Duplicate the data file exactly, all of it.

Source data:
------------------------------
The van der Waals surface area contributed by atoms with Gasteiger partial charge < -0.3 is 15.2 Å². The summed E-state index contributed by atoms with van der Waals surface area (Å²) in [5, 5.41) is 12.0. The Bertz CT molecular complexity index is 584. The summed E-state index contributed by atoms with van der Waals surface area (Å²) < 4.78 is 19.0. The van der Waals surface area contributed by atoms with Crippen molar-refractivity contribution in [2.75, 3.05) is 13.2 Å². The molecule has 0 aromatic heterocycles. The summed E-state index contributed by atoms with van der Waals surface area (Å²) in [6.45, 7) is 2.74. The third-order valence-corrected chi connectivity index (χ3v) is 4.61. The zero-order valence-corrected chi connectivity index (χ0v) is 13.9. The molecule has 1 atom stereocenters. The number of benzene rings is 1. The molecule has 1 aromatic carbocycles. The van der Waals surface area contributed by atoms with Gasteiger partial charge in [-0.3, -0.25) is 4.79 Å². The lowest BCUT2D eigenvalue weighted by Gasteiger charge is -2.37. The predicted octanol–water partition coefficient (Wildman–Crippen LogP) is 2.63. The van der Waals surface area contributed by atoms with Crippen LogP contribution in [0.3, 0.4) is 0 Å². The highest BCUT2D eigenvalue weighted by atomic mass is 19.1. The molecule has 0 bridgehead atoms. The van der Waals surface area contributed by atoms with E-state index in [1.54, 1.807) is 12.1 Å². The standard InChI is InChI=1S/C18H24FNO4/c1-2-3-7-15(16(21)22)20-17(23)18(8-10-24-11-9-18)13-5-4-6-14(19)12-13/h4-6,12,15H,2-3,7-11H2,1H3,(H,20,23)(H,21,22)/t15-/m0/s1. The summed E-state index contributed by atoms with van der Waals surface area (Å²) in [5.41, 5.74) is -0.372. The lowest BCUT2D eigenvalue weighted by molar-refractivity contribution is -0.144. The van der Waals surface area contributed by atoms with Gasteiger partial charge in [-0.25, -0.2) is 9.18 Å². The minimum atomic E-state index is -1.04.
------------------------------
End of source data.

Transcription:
The van der Waals surface area contributed by atoms with Gasteiger partial charge < -0.3 is 15.2 Å². The summed E-state index contributed by atoms with van der Waals surface area (Å²) in [5, 5.41) is 12.0. The Bertz CT molecular complexity index is 584. The summed E-state index contributed by atoms with van der Waals surface area (Å²) < 4.78 is 19.0. The van der Waals surface area contributed by atoms with Crippen molar-refractivity contribution in [2.75, 3.05) is 13.2 Å². The molecule has 0 aromatic heterocycles. The summed E-state index contributed by atoms with van der Waals surface area (Å²) in [6.45, 7) is 2.74. The third-order valence-corrected chi connectivity index (χ3v) is 4.61. The zero-order valence-corrected chi connectivity index (χ0v) is 13.9. The molecule has 1 atom stereocenters. The number of benzene rings is 1. The molecule has 1 aromatic carbocycles. The van der Waals surface area contributed by atoms with Gasteiger partial charge in [-0.3, -0.25) is 4.79 Å². The lowest BCUT2D eigenvalue weighted by Gasteiger charge is -2.37. The predicted octanol–water partition coefficient (Wildman–Crippen LogP) is 2.63. The van der Waals surface area contributed by atoms with Crippen LogP contribution in [0.3, 0.4) is 0 Å². The highest BCUT2D eigenvalue weighted by atomic mass is 19.1. The molecule has 0 bridgehead atoms. The van der Waals surface area contributed by atoms with E-state index in [1.54, 1.807) is 12.1 Å². The standard InChI is InChI=1S/C18H24FNO4/c1-2-3-7-15(16(21)22)20-17(23)18(8-10-24-11-9-18)13-5-4-6-14(19)12-13/h4-6,12,15H,2-3,7-11H2,1H3,(H,20,23)(H,21,22)/t15-/m0/s1. The summed E-state index contributed by atoms with van der Waals surface area (Å²) in [5.41, 5.74) is -0.372. The lowest BCUT2D eigenvalue weighted by molar-refractivity contribution is -0.144. The van der Waals surface area contributed by atoms with Gasteiger partial charge in [-0.25, -0.2) is 9.18 Å². The minimum atomic E-state index is -1.04.